I’ve been writing a lot about “discovery” recently, the way in which apps attempt to find things you might like based on what you’ve liked before. But the best discovery is when you find things that aren’t just based on your purchase history or listening history.
For example, over the last couple of days I’ve discovered all kinds of fun things: the beautiful glass jewellery of Rachel Elliott, the gorgeous voice of Courtney Lynn, the hip-hop artist Becca Starr and the stunning folk/rock of Annie Booth.
I came across all of these things by accident. Elliot was selling her stuff in a one-off market in the downstairs of a pub; Lynn just happened to be playing in a bar chosen at random for a quick Sunday drink; Starr was performing in a venue where some of my friends hang out and Booth was played on a radio show I don’t usually listen to.
It’s a great demonstration of why it’s important to explore, whether that’s physically – going to places you don’t usually go – or in a less physical sense, by being open to new things or experiences.
There’s a word for encountering great things without going looking for them: serendipity, which means happy accidents: when things occur entirely by chance in a happy or beneficial way. Some of my very favourite things in the whole world came to me through serendipity. I don’t believe in destiny, the idea that everything we do is somehow pre-ordained. But I do believe in serendipity, that some of the word’s greatest joys come when you aren’t looking for them.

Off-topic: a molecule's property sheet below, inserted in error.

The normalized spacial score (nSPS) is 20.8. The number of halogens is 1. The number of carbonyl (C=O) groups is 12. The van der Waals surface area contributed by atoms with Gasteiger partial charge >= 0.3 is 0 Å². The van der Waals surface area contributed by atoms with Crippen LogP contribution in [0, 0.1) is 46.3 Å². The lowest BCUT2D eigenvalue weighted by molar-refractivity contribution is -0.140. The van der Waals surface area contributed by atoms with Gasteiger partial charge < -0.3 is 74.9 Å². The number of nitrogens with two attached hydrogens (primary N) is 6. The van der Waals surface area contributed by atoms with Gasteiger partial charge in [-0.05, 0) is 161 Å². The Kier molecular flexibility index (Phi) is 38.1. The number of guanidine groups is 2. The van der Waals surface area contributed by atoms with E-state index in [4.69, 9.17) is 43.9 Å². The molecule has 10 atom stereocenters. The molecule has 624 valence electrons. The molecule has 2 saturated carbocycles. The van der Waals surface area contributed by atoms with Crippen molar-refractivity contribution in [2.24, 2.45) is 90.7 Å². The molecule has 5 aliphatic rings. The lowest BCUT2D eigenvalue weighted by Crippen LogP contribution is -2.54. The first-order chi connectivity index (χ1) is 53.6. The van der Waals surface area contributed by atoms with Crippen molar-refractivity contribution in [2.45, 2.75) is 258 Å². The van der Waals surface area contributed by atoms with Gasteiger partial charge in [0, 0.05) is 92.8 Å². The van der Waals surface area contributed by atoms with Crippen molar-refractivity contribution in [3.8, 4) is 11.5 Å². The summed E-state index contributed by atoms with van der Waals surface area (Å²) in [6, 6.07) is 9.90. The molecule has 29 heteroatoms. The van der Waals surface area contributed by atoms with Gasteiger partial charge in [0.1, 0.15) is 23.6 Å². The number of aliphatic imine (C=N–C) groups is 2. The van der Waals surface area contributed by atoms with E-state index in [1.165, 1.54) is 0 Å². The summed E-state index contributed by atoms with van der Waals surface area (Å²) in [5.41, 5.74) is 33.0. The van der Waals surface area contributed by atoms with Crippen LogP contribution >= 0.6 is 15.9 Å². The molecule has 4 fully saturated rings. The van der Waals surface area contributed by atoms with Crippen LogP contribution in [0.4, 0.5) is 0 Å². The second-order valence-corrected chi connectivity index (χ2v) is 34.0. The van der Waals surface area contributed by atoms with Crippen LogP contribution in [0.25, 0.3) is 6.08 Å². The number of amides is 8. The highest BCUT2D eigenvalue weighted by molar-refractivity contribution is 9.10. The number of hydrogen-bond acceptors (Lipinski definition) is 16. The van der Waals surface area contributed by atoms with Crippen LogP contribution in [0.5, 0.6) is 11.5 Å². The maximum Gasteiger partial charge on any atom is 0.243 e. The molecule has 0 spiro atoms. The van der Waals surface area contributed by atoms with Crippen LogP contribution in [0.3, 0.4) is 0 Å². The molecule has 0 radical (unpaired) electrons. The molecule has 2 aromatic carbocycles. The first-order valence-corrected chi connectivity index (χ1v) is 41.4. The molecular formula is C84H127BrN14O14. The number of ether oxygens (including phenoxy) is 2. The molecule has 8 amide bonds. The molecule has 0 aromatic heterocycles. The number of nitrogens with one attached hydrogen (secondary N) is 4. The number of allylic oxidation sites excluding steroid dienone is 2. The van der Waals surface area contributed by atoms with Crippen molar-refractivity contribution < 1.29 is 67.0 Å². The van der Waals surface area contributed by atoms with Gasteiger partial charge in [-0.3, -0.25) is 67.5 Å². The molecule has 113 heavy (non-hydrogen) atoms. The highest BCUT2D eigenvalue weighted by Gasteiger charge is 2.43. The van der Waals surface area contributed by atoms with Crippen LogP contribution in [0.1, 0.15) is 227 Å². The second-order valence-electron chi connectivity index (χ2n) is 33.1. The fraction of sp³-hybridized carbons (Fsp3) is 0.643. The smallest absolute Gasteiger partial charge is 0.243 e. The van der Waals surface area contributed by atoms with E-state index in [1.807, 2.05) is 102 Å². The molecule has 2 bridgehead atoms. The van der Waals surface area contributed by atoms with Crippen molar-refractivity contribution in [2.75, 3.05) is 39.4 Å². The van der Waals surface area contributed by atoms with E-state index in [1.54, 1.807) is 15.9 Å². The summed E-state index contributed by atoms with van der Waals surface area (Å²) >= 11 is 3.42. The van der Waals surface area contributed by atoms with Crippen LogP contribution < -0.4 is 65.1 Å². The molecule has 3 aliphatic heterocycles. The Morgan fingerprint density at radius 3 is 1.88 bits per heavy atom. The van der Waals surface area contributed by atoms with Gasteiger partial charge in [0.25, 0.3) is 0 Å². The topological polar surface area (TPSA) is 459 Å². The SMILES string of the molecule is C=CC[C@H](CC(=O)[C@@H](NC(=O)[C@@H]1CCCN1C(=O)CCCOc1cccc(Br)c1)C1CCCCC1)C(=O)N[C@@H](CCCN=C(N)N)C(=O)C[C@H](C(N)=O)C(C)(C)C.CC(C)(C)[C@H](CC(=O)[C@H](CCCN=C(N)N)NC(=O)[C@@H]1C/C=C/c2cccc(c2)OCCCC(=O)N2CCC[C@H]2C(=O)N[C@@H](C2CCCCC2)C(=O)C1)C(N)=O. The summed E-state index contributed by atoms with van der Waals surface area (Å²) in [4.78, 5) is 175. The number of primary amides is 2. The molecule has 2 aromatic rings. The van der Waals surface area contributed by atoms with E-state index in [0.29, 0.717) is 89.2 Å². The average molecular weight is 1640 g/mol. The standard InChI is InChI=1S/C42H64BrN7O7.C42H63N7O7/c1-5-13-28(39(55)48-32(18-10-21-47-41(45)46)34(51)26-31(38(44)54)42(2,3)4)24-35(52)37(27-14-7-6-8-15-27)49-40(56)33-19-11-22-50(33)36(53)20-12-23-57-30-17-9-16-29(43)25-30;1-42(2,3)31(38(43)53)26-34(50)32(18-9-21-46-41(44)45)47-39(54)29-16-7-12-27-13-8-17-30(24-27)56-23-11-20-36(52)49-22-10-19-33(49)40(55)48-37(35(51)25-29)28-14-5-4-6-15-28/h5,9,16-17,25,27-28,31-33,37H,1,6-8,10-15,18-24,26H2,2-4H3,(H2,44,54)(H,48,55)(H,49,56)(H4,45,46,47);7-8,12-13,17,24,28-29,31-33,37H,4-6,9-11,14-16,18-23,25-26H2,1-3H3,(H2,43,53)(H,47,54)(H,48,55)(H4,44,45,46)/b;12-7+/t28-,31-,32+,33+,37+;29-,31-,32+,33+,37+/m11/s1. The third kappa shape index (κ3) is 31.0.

I love the origins of words, and this one’s particularly great. It was coined by Horace Walpole in 1754 in his Three Princes of Serendip, a fairy tale where the heroes “were always making discoveries, by accidents and sagacity, of things they were not in quest of.”
I wasn’t planning to look into the origin of it; I just wanted to see if there was a better definition. So the delight I have in that little nugget of information is serendipitous too.